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Clogged drains and flash floods

IFP Editorial: Considering the increase in population and changing nature of waste material, there is a need to widen the drains in Imphal city. Besides that, the administration needs to go all out against people who encroach upon public drains.

ByIFP Bureau

Updated 21 Jun 2022, 7:41 pm

(Representational Image: Unsplash)
(Representational Image: Unsplash)

Well at last, Chief Minister N Biren Singh is talking about clogged drains and we must say it takes a politician of his calibre and political will to streamline the drainage system of Greater Imphal area. In a function to celebrate 25 years of Imphal East district, the chief minister instructed the district deputy commissioner to clear any form of encroachment on the public drains with fear or favour. And torrential rain does bring out the problem of clogged drains with many roads being flooded causing inconveniences to the general public.

As incessant rains continue to lash the entire Northeast, including Manipur, many rivers are running in spate while bridges had been washed away. Landslides and mudslides continue to ravage the hills cutting off entire areas.

More rains are coming and we should roll up our sleeves for a devastating flood. What we are concerned now is the problem of clogged drains of Imphal city. For a valley which once had a perfect drainage system and waterways in the past, the present drainage system is a joke on our forefathers. And now, let us talk about the drainage system of Imphal.

Fifty years ago, the drains on both sides of the major roads were about 3-5 metres, and in the lanes 1-2 metres and flash floods were vitually unknown in those days. Come what may, the drains were never clogged and excess water was drained out through the Nambul River and the Naga River which passes through the heart of Imphal.

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Lamphelpat and Takyelpat were low lying areas where the excess water of Nambul is stored for some time to prevent floods which again drain out after the river level comes down. Other rivers also have such temporary depositories.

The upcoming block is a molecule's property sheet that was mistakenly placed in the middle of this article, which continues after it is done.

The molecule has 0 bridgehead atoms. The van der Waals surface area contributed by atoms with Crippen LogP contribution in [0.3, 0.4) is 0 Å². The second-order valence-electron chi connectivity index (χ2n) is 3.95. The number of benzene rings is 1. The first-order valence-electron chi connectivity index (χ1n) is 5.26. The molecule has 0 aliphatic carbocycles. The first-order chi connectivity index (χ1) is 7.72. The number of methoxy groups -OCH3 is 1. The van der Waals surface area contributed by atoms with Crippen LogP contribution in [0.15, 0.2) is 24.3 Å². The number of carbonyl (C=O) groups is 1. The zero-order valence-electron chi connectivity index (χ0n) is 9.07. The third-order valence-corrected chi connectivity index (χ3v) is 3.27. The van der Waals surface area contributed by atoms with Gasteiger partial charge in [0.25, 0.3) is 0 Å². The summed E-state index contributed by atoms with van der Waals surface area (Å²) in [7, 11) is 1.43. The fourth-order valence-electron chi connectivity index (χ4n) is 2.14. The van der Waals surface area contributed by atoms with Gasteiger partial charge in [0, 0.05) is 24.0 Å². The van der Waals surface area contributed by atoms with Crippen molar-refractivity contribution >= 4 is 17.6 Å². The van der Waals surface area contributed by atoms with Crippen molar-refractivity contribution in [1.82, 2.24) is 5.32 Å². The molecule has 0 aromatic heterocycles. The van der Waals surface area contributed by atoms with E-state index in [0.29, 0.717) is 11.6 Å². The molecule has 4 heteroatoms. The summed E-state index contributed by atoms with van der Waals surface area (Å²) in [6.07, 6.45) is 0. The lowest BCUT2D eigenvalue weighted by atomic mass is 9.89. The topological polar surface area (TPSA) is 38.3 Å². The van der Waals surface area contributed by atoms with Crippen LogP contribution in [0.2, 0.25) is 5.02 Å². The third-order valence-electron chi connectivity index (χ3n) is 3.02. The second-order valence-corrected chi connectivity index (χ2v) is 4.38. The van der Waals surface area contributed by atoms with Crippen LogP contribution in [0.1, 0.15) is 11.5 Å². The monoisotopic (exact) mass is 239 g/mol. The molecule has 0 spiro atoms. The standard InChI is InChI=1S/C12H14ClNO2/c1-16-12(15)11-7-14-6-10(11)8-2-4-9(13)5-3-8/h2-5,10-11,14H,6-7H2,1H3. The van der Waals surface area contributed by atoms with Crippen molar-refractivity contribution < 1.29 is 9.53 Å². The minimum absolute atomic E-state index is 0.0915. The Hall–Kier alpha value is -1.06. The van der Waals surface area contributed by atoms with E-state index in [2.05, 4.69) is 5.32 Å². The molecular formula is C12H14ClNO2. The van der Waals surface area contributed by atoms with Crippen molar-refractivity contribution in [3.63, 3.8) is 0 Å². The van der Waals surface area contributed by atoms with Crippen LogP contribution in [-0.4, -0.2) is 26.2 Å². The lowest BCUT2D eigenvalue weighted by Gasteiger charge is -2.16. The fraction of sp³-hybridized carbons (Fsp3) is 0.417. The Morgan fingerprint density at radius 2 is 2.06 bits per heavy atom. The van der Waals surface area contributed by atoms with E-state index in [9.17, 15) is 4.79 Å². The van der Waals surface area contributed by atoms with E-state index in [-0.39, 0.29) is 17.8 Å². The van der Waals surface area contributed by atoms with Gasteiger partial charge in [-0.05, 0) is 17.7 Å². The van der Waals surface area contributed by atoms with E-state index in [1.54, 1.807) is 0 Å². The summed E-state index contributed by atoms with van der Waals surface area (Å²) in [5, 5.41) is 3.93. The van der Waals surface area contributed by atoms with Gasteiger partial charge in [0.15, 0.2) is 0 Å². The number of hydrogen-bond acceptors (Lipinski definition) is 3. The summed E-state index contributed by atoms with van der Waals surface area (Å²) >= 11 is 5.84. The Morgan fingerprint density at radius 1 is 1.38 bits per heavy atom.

In recent times, the government had reclaimed the pats (wetlands) for building housing colonies and other structures and the basic purpose of such low lying areas has been defeated. And the width and depth of the drains on main roads and lanes has been greatly reduced. For main roads, the width of the roadside drains have been reduced to one metre with a depth of one metre while that of the drains in lanes to one and half feet.

One may say that, in the olden days, the main roads and lanes were narrow, and that most parts of the drains had to be filled up for creating wider roads and lanes. The narrow and shallow drains with covers coupled with the change in the character of garbage have clogged the drains.

In olden times, every family has a soak pit called ‘Lukhaak-kom’ where kitchen waste and other waste materials are dumped and since most of the waste materials are bio-degradable they became natural fertilizers in time for the kitchen gardens. However, due to population pressure most of the Lukhaak-koms have vanished from urban areas and again the character of waste material has changed with the coming of plastic wrappers and bags.

A major waste material which stands out in present times is plastic wrappers, bottles big and small, and other non-degradable items.

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The city administration had in recent times introduced garbage collection by private parties. But, tragedy is that there is no segregation of waste between bio-degradable and non-degradable items. As the drains are mostly covered, there is practically no hope of daily maintenance by any concerned citizen.

So, considering the increase in population and changing nature of waste material, it is necessary to widen the drains. Besides that, the administration needs to go all out against people who encroach upon public drains either by extension of their building structures or by piling construction materials.

As a short-term measure, the administration needs to clear the encroachment. In the long-term, a drainage system covering the whole of Imphal where the drains beside main roads and in the leikai roads are widened for which it is required of the government to ask people to part with portions of their land or by invoking the Land Acquisition Act.

Most landowners do not want to part with even an inch of their land while on the other hand they would always think of any means to encroach upon public land or drain to gain even an inch. Such is the way of the world. That is exactly where political will comes in to streamline the drainage system of Imphal.

Editorial

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Tags:

governanceclogged drainsdrainage system in ImphalImphal administration

IFP Bureau

IFP Bureau

IMPHAL, Manipur

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